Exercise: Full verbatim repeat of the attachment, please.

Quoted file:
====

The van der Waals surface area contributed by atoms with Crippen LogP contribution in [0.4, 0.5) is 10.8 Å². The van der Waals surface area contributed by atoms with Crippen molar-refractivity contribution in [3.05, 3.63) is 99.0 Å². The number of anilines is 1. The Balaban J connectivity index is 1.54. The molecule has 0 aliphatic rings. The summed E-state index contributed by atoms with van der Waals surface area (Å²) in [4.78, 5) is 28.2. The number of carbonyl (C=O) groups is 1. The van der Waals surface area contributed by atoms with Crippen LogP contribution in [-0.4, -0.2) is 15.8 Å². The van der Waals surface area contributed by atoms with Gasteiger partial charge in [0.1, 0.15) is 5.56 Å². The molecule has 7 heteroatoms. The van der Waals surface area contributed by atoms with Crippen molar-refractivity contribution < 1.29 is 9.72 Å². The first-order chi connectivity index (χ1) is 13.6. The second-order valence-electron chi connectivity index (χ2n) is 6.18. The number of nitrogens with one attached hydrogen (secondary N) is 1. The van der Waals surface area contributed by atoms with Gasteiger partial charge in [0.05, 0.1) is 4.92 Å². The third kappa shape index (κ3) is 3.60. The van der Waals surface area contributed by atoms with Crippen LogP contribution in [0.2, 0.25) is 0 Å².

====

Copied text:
The van der Waals surface area contributed by atoms with Crippen LogP contribution in [0.4, 0.5) is 10.8 Å². The van der Waals surface area contributed by atoms with Crippen molar-refractivity contribution in [3.05, 3.63) is 99.0 Å². The number of anilines is 1. The Balaban J connectivity index is 1.54. The molecule has 0 aliphatic rings. The summed E-state index contributed by atoms with van der Waals surface area (Å²) in [4.78, 5) is 28.2. The number of carbonyl (C=O) groups is 1. The van der Waals surface area contributed by atoms with Crippen LogP contribution in [-0.4, -0.2) is 15.8 Å². The van der Waals surface area contributed by atoms with Gasteiger partial charge in [0.1, 0.15) is 5.56 Å². The molecule has 7 heteroatoms. The van der Waals surface area contributed by atoms with Crippen molar-refractivity contribution < 1.29 is 9.72 Å². The first-order chi connectivity index (χ1) is 13.6. The second-order valence-electron chi connectivity index (χ2n) is 6.18. The number of nitrogens with one attached hydrogen (secondary N) is 1. The van der Waals surface area contributed by atoms with Gasteiger partial charge in [0.05, 0.1) is 4.92 Å². The third kappa shape index (κ3) is 3.60. The van der Waals surface area contributed by atoms with Crippen LogP contribution in [0.2, 0.25) is 0 Å².